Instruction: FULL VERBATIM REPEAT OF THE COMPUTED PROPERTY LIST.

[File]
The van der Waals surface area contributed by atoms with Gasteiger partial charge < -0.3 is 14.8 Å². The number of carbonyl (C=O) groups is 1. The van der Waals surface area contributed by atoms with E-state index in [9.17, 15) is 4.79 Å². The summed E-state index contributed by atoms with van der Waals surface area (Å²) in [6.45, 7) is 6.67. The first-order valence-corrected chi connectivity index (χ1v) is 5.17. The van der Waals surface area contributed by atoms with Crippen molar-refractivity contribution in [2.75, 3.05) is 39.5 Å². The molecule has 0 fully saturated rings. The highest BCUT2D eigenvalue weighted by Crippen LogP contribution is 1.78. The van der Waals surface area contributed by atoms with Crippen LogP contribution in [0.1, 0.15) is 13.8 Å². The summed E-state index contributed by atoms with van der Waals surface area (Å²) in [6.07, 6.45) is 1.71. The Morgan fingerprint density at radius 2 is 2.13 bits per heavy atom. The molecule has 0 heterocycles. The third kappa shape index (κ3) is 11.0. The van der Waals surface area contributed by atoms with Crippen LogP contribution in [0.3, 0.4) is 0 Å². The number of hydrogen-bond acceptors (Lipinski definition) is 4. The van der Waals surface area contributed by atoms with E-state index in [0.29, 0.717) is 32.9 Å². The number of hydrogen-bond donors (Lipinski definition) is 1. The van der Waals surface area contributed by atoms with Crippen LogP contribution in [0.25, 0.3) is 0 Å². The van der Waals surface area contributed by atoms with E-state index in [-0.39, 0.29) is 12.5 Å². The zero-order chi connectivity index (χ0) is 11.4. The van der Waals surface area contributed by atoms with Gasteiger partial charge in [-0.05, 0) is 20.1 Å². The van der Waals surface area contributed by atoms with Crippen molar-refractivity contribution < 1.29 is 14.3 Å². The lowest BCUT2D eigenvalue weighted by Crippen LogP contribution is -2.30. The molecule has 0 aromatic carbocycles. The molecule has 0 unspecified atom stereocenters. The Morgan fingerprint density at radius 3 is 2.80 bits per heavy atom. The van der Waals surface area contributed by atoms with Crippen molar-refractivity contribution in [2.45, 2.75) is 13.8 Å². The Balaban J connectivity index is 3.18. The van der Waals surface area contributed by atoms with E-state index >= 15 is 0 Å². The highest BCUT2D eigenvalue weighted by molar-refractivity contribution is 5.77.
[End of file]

The van der Waals surface area contributed by atoms with Gasteiger partial charge < -0.3 is 14.8 Å². The number of carbonyl (C=O) groups is 1. The van der Waals surface area contributed by atoms with E-state index in [9.17, 15) is 4.79 Å². The summed E-state index contributed by atoms with van der Waals surface area (Å²) in [6.45, 7) is 6.67. The first-order valence-corrected chi connectivity index (χ1v) is 5.17. The van der Waals surface area contributed by atoms with Crippen molar-refractivity contribution in [2.75, 3.05) is 39.5 Å². The molecule has 0 fully saturated rings. The highest BCUT2D eigenvalue weighted by Crippen LogP contribution is 1.78. The van der Waals surface area contributed by atoms with Crippen LogP contribution in [0.1, 0.15) is 13.8 Å². The summed E-state index contributed by atoms with van der Waals surface area (Å²) in [6.07, 6.45) is 1.71. The Morgan fingerprint density at radius 2 is 2.13 bits per heavy atom. The molecule has 0 heterocycles. The third kappa shape index (κ3) is 11.0. The van der Waals surface area contributed by atoms with Crippen LogP contribution in [0.3, 0.4) is 0 Å². The number of hydrogen-bond acceptors (Lipinski definition) is 4. The van der Waals surface area contributed by atoms with E-state index in [0.29, 0.717) is 32.9 Å². The number of hydrogen-bond donors (Lipinski definition) is 1. The van der Waals surface area contributed by atoms with Crippen LogP contribution in [0.25, 0.3) is 0 Å². The van der Waals surface area contributed by atoms with E-state index in [-0.39, 0.29) is 12.5 Å². The zero-order chi connectivity index (χ0) is 11.4. The van der Waals surface area contributed by atoms with Gasteiger partial charge in [-0.05, 0) is 20.1 Å². The van der Waals surface area contributed by atoms with Crippen molar-refractivity contribution < 1.29 is 14.3 Å². The lowest BCUT2D eigenvalue weighted by Crippen LogP contribution is -2.30. The molecule has 0 aromatic carbocycles. The molecule has 0 unspecified atom stereocenters. The Morgan fingerprint density at radius 3 is 2.80 bits per heavy atom. The van der Waals surface area contributed by atoms with Crippen molar-refractivity contribution in [2.45, 2.75) is 13.8 Å². The Balaban J connectivity index is 3.18. The van der Waals surface area contributed by atoms with E-state index >= 15 is 0 Å². The highest BCUT2D eigenvalue weighted by molar-refractivity contribution is 5.77.